4) The Ld. CTT(A) has erred in law and on facts in directing the Assessing Officer to allow deduction u/s. 10B on surplus from Exchange Rate Fluctuation, without considering the legal position that the same is not “derived from” export of the goods and also without verification as to whether the same has been received by the assessee within the prescribed time limit under the Act

5). On the facts and in the circumstances of the case and in law, the C1T (A) ought to have upheld the order of the A.O.

6) It is, therefore, prayed that the order of the CIT (A) be set aside and that of the A.O. be restored to the above extent.”

12.1.1 Ld. D.R. supported the assessment order whereas Ld. A.R. supported the order of Ld. CIT(A). He further submitted that the issue raised by the revenue in grounds NO.1 & 2 is covered in favour of the assessee by the judgement of Hon’ble Apex Court rendered in the case of CIT Vs Indo Nippon Chemicals Co. Ltd. as reported in 261 ITR 275 and also by the judgement of Hon’ble Gujarat High Court rendered in the case of CIT Vs Unique Industries as reported in 307 ITR 350. Regarding ground No.3, he placed reliance on the judgement of Hon’ble Karnataka High Court rendered in the case of CIT & Another Vs Sagar Talkies as reported in 325 ITR 133 and regarding ground No.4, he placed reliance on the judgement of Hon’ble Gujarat High Court rendered in the case of CIT Vs Amba Impex as report ed in 282 ITR 144.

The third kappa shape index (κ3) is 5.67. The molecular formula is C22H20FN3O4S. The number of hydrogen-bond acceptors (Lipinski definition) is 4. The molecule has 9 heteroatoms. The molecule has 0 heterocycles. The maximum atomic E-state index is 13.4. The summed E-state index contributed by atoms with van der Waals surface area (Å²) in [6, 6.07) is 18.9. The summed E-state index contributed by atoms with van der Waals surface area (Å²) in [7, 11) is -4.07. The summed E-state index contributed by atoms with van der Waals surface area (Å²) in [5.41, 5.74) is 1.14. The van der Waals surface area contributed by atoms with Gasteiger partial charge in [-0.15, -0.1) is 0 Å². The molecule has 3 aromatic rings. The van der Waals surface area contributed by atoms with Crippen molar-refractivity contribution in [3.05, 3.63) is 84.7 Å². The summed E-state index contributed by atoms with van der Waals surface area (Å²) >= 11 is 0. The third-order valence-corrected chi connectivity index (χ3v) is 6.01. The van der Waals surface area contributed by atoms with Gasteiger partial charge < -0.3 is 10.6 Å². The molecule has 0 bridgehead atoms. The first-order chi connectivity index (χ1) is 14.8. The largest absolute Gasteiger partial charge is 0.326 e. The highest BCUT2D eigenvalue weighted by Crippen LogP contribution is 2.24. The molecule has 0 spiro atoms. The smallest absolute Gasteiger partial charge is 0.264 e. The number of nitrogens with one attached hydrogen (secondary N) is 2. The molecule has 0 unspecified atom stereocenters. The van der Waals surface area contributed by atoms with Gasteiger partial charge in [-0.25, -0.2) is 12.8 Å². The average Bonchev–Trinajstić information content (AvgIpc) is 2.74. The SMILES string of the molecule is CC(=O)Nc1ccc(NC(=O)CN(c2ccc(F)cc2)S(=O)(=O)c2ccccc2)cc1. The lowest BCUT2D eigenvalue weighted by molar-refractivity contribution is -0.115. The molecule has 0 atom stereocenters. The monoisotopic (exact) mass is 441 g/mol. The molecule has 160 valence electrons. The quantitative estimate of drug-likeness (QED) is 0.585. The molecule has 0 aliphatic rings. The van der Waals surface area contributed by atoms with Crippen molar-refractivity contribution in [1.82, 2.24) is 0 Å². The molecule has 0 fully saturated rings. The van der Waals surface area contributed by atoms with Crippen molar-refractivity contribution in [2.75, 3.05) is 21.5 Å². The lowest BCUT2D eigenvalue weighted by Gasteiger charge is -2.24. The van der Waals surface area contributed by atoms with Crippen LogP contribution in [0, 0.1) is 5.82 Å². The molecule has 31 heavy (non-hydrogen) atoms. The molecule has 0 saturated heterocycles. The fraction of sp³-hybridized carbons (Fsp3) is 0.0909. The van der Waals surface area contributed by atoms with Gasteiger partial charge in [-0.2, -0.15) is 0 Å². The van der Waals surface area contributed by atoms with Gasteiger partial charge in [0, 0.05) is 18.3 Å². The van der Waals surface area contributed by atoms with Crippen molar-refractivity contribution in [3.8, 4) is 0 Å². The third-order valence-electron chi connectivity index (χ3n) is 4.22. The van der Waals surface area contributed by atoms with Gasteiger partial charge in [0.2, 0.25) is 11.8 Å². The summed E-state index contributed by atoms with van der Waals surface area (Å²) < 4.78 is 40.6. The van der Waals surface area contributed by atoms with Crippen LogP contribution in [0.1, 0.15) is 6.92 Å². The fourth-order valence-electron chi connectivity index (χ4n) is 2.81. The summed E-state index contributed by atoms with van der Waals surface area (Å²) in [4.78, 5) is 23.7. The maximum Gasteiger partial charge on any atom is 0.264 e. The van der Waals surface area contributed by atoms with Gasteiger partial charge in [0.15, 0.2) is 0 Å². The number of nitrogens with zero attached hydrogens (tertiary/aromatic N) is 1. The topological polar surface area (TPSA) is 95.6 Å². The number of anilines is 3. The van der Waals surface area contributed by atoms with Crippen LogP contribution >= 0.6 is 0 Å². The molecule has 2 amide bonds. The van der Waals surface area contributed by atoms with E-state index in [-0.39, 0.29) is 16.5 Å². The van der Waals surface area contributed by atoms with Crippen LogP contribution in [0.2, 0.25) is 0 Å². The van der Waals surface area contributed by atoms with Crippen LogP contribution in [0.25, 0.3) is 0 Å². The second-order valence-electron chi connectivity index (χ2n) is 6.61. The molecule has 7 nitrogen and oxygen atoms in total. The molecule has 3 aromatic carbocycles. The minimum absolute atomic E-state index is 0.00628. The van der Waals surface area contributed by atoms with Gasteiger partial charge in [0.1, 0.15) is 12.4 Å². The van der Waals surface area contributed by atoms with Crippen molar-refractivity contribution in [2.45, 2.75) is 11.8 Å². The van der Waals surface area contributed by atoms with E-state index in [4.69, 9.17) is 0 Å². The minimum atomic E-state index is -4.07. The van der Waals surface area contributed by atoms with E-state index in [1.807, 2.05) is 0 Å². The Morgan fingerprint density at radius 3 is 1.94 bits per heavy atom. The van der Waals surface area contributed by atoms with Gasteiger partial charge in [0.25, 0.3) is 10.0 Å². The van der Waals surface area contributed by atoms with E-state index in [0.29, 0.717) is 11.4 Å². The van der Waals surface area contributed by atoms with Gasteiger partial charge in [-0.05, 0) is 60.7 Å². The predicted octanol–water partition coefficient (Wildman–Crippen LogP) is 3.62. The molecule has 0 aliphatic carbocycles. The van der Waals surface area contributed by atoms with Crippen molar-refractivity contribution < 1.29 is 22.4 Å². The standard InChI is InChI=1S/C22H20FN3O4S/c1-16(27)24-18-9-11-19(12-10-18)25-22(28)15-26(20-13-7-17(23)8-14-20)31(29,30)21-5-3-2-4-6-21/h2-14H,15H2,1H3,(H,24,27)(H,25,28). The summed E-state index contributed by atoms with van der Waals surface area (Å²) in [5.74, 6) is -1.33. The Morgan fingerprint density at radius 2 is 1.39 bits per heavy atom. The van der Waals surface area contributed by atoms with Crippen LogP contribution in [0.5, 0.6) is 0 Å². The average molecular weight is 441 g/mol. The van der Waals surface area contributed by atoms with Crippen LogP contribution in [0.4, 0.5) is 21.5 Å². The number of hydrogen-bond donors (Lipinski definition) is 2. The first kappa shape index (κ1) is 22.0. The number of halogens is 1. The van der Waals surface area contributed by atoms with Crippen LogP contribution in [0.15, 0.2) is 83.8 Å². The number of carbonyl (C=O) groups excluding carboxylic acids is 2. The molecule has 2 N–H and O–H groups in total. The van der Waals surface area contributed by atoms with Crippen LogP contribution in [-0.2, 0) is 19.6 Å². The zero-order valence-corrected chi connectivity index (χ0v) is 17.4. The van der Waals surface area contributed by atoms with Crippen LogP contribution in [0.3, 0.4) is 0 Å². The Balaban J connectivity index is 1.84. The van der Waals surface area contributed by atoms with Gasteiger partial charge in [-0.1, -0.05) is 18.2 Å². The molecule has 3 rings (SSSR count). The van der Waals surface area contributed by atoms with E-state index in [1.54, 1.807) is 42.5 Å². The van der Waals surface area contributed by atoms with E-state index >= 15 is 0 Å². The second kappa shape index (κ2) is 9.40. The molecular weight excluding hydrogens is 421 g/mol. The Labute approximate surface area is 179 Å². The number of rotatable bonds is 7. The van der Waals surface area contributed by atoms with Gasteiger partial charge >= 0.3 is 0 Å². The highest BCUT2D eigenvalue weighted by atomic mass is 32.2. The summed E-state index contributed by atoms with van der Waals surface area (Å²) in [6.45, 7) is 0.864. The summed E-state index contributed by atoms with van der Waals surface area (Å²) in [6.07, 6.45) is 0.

12.1.2 We have considered the rival submissions, perused the material on record and have gone through the orders of authorities below and the judgements cited by the Ld. A.R. Regarding grounds No.1 & 2, we find that this issue is covered in favour of the assessee by both the judgements cited by the Ld. A.R. and hence, by respectfully following these two judgements, we decide this issue in favour of the assessee and accordingly, these two grounds of the revenue’s appeal are rejected.